Campus & Community

‘Bridging the Gaps’ conference at the Fogg

3 min read
Artwork by Maria Magdalena Campos-Pons, one of the noted artists scheduled to attend the upcoming ‘Bridging the Gaps’ conference, is featured on the program book cover.

The Fogg Art Museum will host “Bridging the Gaps: African American Art Conference 2004” – a two-day symposium sponsored by the W.E.B. Du Bois Institute for African and African American Research – on Nov. 5-7. Presenters are invited to explore the generational, methodological, and ideological gaps that exist within the field of African-American art, and examine such gaps that arise from differing definitions of the field of African-American art and art of the African diaspora.

Co-sponsored by the Harvard University Art Museums, “Bridging the Gaps” will include seven panels and a moderated conversation between David Driskell, Distinguished University Professor of Art at the University of Maryland, and Thelma Golden, deputy director for exhibitions and programs at The Studio Museum in Harlem. Professor Kellie Jones of Yale University will moderate the exchange.

A highly regarded artist and scholar, Driskell is cited as one of the world’s leading authorities on the subject of African-American art. He received the National Humanities Medal from President Clinton in 2000. Golden is best known for the controversial 1994 show at the Whitney titled “Black Male: Representations of Masculinity in Contemporary Art.”

Noted artists scheduled to attend the conference include National Endowment for the Arts winners Carrie Mae Weems and Sam Gilliam; MacArthur Genius Award winners Kerry James Marshall and Deb Willis; Dawoud Bey, whose work was shown in the Whitney Biennial 2000; and Maria Magdalena Campos-Pons.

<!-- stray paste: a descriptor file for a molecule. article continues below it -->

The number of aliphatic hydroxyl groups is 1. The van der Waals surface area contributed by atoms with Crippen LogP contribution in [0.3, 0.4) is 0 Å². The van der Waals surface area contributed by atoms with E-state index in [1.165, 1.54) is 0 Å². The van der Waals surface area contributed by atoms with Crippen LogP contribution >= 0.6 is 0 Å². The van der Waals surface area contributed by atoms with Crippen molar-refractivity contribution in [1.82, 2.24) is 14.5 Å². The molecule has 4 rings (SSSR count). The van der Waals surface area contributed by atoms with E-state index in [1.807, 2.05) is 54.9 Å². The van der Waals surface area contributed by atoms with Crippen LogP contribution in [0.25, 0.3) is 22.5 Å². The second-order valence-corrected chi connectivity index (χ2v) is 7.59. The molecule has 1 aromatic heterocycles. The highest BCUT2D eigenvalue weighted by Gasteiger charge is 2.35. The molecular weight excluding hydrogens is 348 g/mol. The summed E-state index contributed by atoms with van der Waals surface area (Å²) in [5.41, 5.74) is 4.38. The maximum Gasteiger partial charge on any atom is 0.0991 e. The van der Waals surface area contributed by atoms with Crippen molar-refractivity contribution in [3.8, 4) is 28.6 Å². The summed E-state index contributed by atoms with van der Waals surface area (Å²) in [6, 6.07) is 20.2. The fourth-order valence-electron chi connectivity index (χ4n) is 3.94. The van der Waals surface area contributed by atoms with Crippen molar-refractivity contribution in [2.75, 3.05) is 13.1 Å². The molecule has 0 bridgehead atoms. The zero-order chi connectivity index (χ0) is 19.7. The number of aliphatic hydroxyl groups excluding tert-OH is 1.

The registration fee is $100. Student registration with valid ID is $40. To register online, visit, and click on African American Art Conference 2004. For more information, contact Dell M. Hamilton, events and publications manager, at (617) 495-3611, or via e-mail at A detailed list of the panels is below:

  • “Constructing the Canon” will be co-chaired by Richard J. Powell of Duke University and Michael Harris, University of North Carolina, Chapel Hill.
  • “Teaching about African American Art” will be co-chaired by Deborah Willis of New York University and Isolde Brielmier of Vassar College. This panel’s scope includes art history, performance, and visual culture.
  • “A Century of Critical Thinking about African American Art” will be co-chaired by Tritobia Hayes Benjamin and Gwen Everett, both of Howard University.
  • “The Diasporic Element: Expanding the Definition of African American Art” will be co-chaired by Salah Hassan and Cheryl Finley, both of Cornell University.
  • “Artists: Practice and Process” will be co-chaired by Leslie King Hammond, Maryland Institute College of Art, and Franklin Sirmans, independent curator. This panel’s scope includes African, African American, and Caribbean art.
  • “Museological Practice” will be co-chaired by Lowery Stokes Sims and Sandra Jackson, both of The Studio Museum in Harlem. This panel’s scope includes curators, public programming, and collecting.
  • “Sphere of Influence: How Exhibitions Shape Theory and Influence Practice” will be co-chaired by Valerie Cassel Oliver of the Contemporary Arts Museum Houston.